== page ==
There is a strong groundswell of support for solar power and energy efficiency in Oregon. This has boosted the state’s programs and amplified their accomplishments, according to Janine Benner, director of Oregon Department of Energy. In this interview, she said Oregon is using these technologies to offset the environmental impact of its growing IT industry.
CEFF: How would you describe the solar-energy market's current successes and challenges in Oregon?
Benner: To say that solar is expanding in Oregon would be an understatement. The Oregon Department of Energy got our first application for a utility-scale solar project about a year ago. And in February, that facility – a 75-MW project near the Columbia River – was approved. Today, we have another four projects, representing just over 800 MW of capacity, up for review.
Between those proposed projects and the projects in the queue for utilities adding solar, we’re looking at a big increase in our state’s solar capacity over the next five years.
Part of this is driven by our Renewable Portfolio Standard, which was expanded in 2016. [This took place] along with a commitment to get rid of coal by 2035. And, of course, the decrease in cost of solar photovoltaics has really helped.
For rooftop solar, the decreases in cost and a variety of incentives have helped encourage homeowners to add solar at an increasing pace through 2017. We’ve given out incentives for more than 15,000 projects totaling nearly 70 MW across the state.
One of the challenges the market faces is the sunset of the residential state tax credit at the end of 2017. So we might see some changes in volume.
[However,] our agency is working hard to implement federal grants dedicated to decreasing the soft costs of solar and improving the equitable distribution of solar ownership. We also expect more community solar projects to spring up as Oregon’s new community solar program is implemented later this year.
Oregon values are certainly at play here. This state is committed to renewable energy – at the policy level, in how businesses lead by example, and through individual homeowners’ actions. Oregon has very robust participation in utilities’ voluntary green-energy programs. In fact, our largest utility has a larger share of customers opting into voluntary renewable power than any other energy company in the country.
CEFF: What is your perspective on the energy efficiency market's successes and challenges at this time in Oregon?
Benner: We’re really seeing how Oregon’s investments in energy efficiency are paying off.
Energy efficiency is our second largest energy resource in the Pacific Northwest after hydropower.
Over the past decade, Oregon has reached its lowest per capita energy use – and reduced energy use in the residential, commercial and industrial sectors.
Just over the past six years, estimates say the region saved enough electricity to avoid the need to build four new natural gas-fired power plants.
This is true for our state even with the rise in more energy-intensive industries like cryptocurrencies, indoor agriculture, and data centers – and the fact that our state is starting to see two high-demand periods – winter and summer – instead of just one.
That’s all good news, but I think what’s really working in our favor is the fact that Oregon isn’t complacent about energy efficiency. Efficiency continues to be our lowest cost and most cost-effective strategy. We’re working hard on making sure our policies, codes and rules keep up with new technologies and trends in the market.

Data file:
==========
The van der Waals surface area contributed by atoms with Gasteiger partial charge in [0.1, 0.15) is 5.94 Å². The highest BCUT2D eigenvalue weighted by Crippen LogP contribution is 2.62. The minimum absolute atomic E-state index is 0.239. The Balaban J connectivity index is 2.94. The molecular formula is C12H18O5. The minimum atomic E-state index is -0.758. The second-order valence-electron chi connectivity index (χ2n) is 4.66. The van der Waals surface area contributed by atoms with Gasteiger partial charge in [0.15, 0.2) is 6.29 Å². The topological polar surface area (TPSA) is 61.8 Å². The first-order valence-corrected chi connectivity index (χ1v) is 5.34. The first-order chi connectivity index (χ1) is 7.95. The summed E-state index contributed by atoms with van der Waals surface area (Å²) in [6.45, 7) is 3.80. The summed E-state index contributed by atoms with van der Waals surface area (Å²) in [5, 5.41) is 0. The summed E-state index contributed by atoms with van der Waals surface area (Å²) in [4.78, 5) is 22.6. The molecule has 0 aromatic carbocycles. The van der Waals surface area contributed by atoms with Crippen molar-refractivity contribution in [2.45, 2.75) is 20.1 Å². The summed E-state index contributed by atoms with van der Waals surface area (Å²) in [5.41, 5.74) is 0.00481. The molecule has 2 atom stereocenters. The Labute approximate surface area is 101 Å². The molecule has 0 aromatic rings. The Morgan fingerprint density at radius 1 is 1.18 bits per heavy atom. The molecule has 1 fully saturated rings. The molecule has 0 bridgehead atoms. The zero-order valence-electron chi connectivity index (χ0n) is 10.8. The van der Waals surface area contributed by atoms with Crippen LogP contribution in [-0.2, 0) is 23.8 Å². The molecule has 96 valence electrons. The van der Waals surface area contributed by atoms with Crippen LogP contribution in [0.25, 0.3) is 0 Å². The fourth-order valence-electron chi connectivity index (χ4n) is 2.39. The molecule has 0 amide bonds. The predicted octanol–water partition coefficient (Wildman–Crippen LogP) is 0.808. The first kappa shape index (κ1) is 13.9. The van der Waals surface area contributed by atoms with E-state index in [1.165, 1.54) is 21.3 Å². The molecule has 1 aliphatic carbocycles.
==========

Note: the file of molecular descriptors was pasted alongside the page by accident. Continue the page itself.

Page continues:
For example, we’re actively working on solar-ready buildings, electric vehicle infrastructure, zero-energy-ready homes, and high-performance commercial buildings.
The challenges include meeting new electricity demand from an increasing population. Also, the increasing presence of technology in our homes and businesses [ramps up demand.] [We want to accomplish this] without losing traction in our efficiency gains and while expanding into hard-to-reach markets.
Along with energy savings, we’re still working on capturing the full value of energy efficiency. Efficiency brings us opportunities to improve indoor environments, take advantage of smart tech and interconnected systems, and address issues like resiliency. [This will help] our energy systems bounce back from a major event like an earthquake or fire.
CEFF: What stakeholder decisions would catalyze forward movement in these two markets in Oregon?
Benner: Over the past year, we’ve had some important catalysts drive our work, including an executive order from our governor on improving energy efficiency in the built environment.
Our largest city and county each committed to 100 percent renewable energy by 2035. If other Oregon cities and counties follow their lead, we’ll see even greater changes to our energy mix.
And our legislature has been discussing whether we should price carbon. A decision is expected in the 2019 legislative session. Doing so would certainly influence both markets going forward.
Looking ahead, we’re seeing a lot of work go into demand response tools as utilities’ look at ways to shift electricity usage toward periods with excess carbon-free output.
Energy storage continues to be an important emerging technology. The Oregon Department of Energy is helping to fund a pilot storage project at the Eugene Water & Electric Board. Also, two of the state’s largest electric utilities are building or planning solar-plus-storage systems to enhance local resiliency.
Developers are also proposing either new or amended energy projects with a solar-plus-storage component. And as the technology matures and prices come down, we expect that to grow.
Finally, my agency is working with stakeholders on standards for energy-efficient appliances because we know full well that the market moves fast and we need to be ready.
Note: Emma McDonald contributed research to this article.